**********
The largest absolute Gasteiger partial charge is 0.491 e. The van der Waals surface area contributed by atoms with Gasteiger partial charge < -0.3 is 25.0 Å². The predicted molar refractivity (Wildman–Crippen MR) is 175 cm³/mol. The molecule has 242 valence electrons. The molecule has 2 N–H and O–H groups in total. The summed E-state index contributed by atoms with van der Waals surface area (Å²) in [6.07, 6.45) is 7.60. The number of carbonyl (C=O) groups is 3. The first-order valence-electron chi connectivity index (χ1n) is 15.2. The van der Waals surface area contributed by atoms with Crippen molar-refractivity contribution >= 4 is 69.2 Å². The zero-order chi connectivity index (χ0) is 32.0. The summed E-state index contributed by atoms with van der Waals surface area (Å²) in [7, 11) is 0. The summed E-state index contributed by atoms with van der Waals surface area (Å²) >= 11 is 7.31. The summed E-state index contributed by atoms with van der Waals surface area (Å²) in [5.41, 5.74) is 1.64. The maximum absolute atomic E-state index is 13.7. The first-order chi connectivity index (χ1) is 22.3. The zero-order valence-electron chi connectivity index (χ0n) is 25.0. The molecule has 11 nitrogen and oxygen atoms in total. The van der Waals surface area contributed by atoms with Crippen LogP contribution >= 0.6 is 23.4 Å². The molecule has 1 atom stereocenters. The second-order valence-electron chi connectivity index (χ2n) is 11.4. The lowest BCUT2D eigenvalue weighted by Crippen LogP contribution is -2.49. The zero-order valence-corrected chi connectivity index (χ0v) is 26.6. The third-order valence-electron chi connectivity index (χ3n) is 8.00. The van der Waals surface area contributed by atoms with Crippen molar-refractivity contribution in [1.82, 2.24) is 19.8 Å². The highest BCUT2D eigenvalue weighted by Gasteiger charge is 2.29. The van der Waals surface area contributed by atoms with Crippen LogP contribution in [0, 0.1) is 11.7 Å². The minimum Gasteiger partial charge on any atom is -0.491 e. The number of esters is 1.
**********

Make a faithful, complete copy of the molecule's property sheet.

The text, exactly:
The largest absolute Gasteiger partial charge is 0.491 e. The van der Waals surface area contributed by atoms with Gasteiger partial charge < -0.3 is 25.0 Å². The predicted molar refractivity (Wildman–Crippen MR) is 175 cm³/mol. The molecule has 242 valence electrons. The molecule has 2 N–H and O–H groups in total. The summed E-state index contributed by atoms with van der Waals surface area (Å²) in [6.07, 6.45) is 7.60. The number of carbonyl (C=O) groups is 3. The first-order valence-electron chi connectivity index (χ1n) is 15.2. The van der Waals surface area contributed by atoms with Crippen molar-refractivity contribution >= 4 is 69.2 Å². The zero-order chi connectivity index (χ0) is 32.0. The summed E-state index contributed by atoms with van der Waals surface area (Å²) in [7, 11) is 0. The summed E-state index contributed by atoms with van der Waals surface area (Å²) >= 11 is 7.31. The summed E-state index contributed by atoms with van der Waals surface area (Å²) in [5.41, 5.74) is 1.64. The maximum absolute atomic E-state index is 13.7. The first-order chi connectivity index (χ1) is 22.3. The zero-order valence-electron chi connectivity index (χ0n) is 25.0. The molecule has 11 nitrogen and oxygen atoms in total. The van der Waals surface area contributed by atoms with Crippen LogP contribution >= 0.6 is 23.4 Å². The molecule has 1 atom stereocenters. The second-order valence-electron chi connectivity index (χ2n) is 11.4. The lowest BCUT2D eigenvalue weighted by Crippen LogP contribution is -2.49. The zero-order valence-corrected chi connectivity index (χ0v) is 26.6. The third-order valence-electron chi connectivity index (χ3n) is 8.00. The van der Waals surface area contributed by atoms with Crippen molar-refractivity contribution in [1.82, 2.24) is 19.8 Å². The highest BCUT2D eigenvalue weighted by Gasteiger charge is 2.29. The van der Waals surface area contributed by atoms with Crippen LogP contribution in [0, 0.1) is 11.7 Å². The minimum Gasteiger partial charge on any atom is -0.491 e. The number of esters is 1.